A Distant Memory
Why do I write about these distant events now? Because I wanted to assess as objectively as possible the changes of the past quarter of a century as a result of large-scale hydro-electric operations and Forestry Commission plantings. As luck would have it, I had the company of Donald Maclennan whose brother had given me permission to camp all these years ago.
Donald was an estate deer-stalker in the early days. Today he is a Forestry Commission ranger, which means his first duty is to the health of the growing trees, whereas before, his interest was with deer as sport! Together, on top of the big concrete dam which blocks the head of Glen Cannich, we contemplated nine miles of windswept reservoir under which lie three shooting lodges and their cottages.
“We call that wee headland you see down there Cape Horn,” said Donald, “and on a wild day in a boat you’re glad to get round it into shelter. You need a boat to get up and down for the road and the paths are under the water. You couldn’t do the walks you did in the past. I’ve been out on it in rougher days than today. It’s no wonder they call it the Atlantic.”
The 2385-foot-long dam with a height of 116 feet is the biggest in Scotland, and when the waters built up to amalgamate Loch Lungard and Loch Mullardoch it meant that the drove road, a right of way from the North Sea to the Atlantic, was severed—a great route lost. The developers should have been compelled to build a substitute footpath.
Glen Cannich was unlucky on another count. Too many of its Caledonian pines fell to the axe in order to make room for commercial stands of timber. The Forestry Commission have admitted that they made a mistake here. Even so, they have done a fine job, and there is a fine mixture of old and new trees stretching up to the rocky corries, with a rich sprinkling of larch.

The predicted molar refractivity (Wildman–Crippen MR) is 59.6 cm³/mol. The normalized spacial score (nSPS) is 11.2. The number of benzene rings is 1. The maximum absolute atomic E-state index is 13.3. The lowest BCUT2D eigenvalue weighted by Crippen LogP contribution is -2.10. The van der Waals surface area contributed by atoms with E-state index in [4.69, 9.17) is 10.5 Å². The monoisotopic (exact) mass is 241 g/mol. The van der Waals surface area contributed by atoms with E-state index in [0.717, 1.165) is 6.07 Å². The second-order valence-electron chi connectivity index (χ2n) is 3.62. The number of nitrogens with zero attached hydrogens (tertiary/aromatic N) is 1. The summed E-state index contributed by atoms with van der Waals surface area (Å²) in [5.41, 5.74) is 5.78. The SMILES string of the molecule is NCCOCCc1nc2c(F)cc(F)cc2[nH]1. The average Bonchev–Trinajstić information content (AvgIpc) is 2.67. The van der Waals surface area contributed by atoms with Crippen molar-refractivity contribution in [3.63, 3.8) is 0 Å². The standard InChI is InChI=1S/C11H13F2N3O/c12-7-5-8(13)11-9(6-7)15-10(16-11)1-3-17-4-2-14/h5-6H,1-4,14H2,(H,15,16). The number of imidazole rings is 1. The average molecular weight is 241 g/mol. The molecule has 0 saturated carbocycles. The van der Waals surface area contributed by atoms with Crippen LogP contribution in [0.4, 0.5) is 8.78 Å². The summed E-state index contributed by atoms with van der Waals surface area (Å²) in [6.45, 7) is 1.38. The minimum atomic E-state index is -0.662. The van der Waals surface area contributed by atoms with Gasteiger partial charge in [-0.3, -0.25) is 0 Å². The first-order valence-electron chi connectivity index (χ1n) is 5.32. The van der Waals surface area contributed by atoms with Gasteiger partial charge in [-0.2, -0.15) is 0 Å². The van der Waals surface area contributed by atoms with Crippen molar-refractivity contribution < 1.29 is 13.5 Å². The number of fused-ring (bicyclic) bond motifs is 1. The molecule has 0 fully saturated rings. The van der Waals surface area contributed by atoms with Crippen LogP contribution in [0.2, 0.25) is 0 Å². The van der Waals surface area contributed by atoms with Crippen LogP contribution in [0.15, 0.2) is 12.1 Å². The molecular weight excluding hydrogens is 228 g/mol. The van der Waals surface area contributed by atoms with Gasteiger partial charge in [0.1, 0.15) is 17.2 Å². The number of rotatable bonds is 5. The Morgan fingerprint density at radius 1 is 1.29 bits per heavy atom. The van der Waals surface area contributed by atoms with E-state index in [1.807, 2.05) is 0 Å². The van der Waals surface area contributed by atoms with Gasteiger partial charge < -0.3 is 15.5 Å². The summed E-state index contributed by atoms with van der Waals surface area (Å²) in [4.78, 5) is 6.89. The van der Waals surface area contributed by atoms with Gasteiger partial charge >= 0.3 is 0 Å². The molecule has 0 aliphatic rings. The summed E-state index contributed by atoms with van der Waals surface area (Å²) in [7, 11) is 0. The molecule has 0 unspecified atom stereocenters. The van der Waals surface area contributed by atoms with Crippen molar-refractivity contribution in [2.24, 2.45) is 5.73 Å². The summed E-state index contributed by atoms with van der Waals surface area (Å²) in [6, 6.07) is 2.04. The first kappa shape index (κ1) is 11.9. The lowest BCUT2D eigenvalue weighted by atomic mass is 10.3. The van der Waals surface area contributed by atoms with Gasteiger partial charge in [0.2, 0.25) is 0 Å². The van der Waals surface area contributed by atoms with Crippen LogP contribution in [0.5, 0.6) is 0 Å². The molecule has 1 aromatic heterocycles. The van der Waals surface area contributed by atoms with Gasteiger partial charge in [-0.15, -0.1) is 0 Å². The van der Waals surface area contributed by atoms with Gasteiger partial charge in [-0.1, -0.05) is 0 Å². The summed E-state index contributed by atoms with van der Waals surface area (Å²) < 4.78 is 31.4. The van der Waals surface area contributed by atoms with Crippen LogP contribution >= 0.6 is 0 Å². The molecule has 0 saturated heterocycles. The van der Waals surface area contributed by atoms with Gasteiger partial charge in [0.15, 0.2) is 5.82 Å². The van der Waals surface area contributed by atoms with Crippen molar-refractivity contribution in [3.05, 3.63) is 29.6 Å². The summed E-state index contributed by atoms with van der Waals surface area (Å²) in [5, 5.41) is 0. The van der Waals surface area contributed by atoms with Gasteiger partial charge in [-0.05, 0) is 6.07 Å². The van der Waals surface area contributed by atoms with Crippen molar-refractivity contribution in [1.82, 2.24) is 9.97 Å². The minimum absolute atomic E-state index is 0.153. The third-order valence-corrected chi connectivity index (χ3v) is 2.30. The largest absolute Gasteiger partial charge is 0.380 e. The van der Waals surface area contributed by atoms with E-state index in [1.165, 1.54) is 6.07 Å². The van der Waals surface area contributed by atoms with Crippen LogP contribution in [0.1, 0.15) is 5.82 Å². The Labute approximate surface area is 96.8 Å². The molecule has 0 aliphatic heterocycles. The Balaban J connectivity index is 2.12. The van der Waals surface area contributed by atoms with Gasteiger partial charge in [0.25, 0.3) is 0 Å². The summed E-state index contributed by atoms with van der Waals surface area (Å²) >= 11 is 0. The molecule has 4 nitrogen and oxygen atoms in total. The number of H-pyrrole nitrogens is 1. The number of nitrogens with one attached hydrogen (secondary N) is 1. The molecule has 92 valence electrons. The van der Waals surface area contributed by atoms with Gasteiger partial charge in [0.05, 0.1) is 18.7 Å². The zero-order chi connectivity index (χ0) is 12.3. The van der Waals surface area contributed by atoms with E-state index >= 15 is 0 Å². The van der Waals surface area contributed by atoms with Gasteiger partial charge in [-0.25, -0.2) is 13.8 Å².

Cannich village, shown in the photograph on page 308 (image 6 in the gallery), didn’t exist when I came the first time. It was the site of the work camp for building the Glen Affric power scheme completed in 1951, and the present settlement of attractive modern houses, in the form of a square, dates roughly from that time. Donald lives here and finds it a lively community, composed equally of forestry and hydro-electric workers.
Protecting The Caledonian Pines
It was from here I went exploring Glen Affric and Guisachan Forest with District Forestry Officer Finlay Macrae and Donald, his head ranger. Finlay is a Skyeman who began as an ordinary forest worker in Glen Brittle below the Cuillin in 1947, graduating B.Sc in Forestry at Aberdeen Universitv where he was a student of Professor H. M. Steven, a fierce advocate of the regeneration of the Caledonian pine.
In these early days in forestry he could hardly have foreseen that 17 years on he would be given the task of putting his training to use and undertaking the regeneration of the Caledonian pine woods of Glen Affric from Loch Benavean to Loch Affric in a mountain setting without compare in Scotland.
Here was a challenge indeed, for the major loch had been turned into a reservoir with an artificial shore line and the scars of a new road reducing the aesthetic appeal of a hitherto unspoiled gem of wild mountain and loch scenery. True the damage had been kept to a minimum by tunnelling the waters of Loch Mullardoch through the mountains from Glen Cannich thus avoiding pylons and enabling the powerhouse to be put down at Fasnakyle.
The existing lines were beautiful to look at, an open forest flowing over the foothills, but they were ancient trees without successors, offering marvellous shelter to sheep and deer which grazed down every young seedling which reared its head. Finlay’s first job was to fence off large sections into reserves to give the young trees a chance.